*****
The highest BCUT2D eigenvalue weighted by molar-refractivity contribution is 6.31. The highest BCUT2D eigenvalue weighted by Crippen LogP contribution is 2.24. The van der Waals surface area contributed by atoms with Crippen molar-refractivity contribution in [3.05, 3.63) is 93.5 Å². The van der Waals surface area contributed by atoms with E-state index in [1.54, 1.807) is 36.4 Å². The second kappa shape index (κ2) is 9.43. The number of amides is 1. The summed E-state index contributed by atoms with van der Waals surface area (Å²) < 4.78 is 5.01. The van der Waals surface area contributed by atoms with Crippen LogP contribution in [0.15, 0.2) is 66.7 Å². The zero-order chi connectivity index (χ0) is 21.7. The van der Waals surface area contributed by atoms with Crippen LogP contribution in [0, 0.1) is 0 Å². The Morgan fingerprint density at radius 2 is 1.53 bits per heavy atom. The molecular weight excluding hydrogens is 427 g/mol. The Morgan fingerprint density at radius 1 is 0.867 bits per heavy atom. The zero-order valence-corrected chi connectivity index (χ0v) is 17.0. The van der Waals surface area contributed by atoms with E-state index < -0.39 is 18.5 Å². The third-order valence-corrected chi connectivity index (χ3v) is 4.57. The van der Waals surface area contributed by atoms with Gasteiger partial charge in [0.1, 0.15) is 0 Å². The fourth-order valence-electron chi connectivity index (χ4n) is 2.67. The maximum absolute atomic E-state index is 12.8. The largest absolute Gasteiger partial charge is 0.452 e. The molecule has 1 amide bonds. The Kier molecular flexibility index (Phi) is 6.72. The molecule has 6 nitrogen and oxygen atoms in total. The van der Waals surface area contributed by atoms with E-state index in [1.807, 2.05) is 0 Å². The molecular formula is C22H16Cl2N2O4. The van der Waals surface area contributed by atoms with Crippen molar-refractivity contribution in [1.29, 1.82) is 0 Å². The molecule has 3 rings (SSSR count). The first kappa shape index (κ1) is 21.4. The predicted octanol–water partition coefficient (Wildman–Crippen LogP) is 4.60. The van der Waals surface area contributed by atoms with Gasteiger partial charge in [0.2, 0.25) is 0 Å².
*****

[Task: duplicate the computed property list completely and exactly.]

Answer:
The highest BCUT2D eigenvalue weighted by molar-refractivity contribution is 6.31. The highest BCUT2D eigenvalue weighted by Crippen LogP contribution is 2.24. The van der Waals surface area contributed by atoms with Crippen molar-refractivity contribution in [3.05, 3.63) is 93.5 Å². The van der Waals surface area contributed by atoms with E-state index in [1.54, 1.807) is 36.4 Å². The second kappa shape index (κ2) is 9.43. The number of amides is 1. The summed E-state index contributed by atoms with van der Waals surface area (Å²) < 4.78 is 5.01. The van der Waals surface area contributed by atoms with Crippen LogP contribution in [0.15, 0.2) is 66.7 Å². The zero-order chi connectivity index (χ0) is 21.7. The van der Waals surface area contributed by atoms with Crippen LogP contribution in [0, 0.1) is 0 Å². The Morgan fingerprint density at radius 2 is 1.53 bits per heavy atom. The molecular weight excluding hydrogens is 427 g/mol. The Morgan fingerprint density at radius 1 is 0.867 bits per heavy atom. The zero-order valence-corrected chi connectivity index (χ0v) is 17.0. The van der Waals surface area contributed by atoms with E-state index < -0.39 is 18.5 Å². The third-order valence-corrected chi connectivity index (χ3v) is 4.57. The van der Waals surface area contributed by atoms with Gasteiger partial charge in [0.1, 0.15) is 0 Å². The fourth-order valence-electron chi connectivity index (χ4n) is 2.67. The maximum absolute atomic E-state index is 12.8. The largest absolute Gasteiger partial charge is 0.452 e. The molecule has 1 amide bonds. The Kier molecular flexibility index (Phi) is 6.72. The molecule has 6 nitrogen and oxygen atoms in total. The van der Waals surface area contributed by atoms with E-state index in [1.807, 2.05) is 0 Å². The molecular formula is C22H16Cl2N2O4. The van der Waals surface area contributed by atoms with Crippen molar-refractivity contribution in [1.29, 1.82) is 0 Å². The molecule has 3 rings (SSSR count). The first kappa shape index (κ1) is 21.4. The predicted octanol–water partition coefficient (Wildman–Crippen LogP) is 4.60. The van der Waals surface area contributed by atoms with Gasteiger partial charge in [0.2, 0.25) is 0 Å².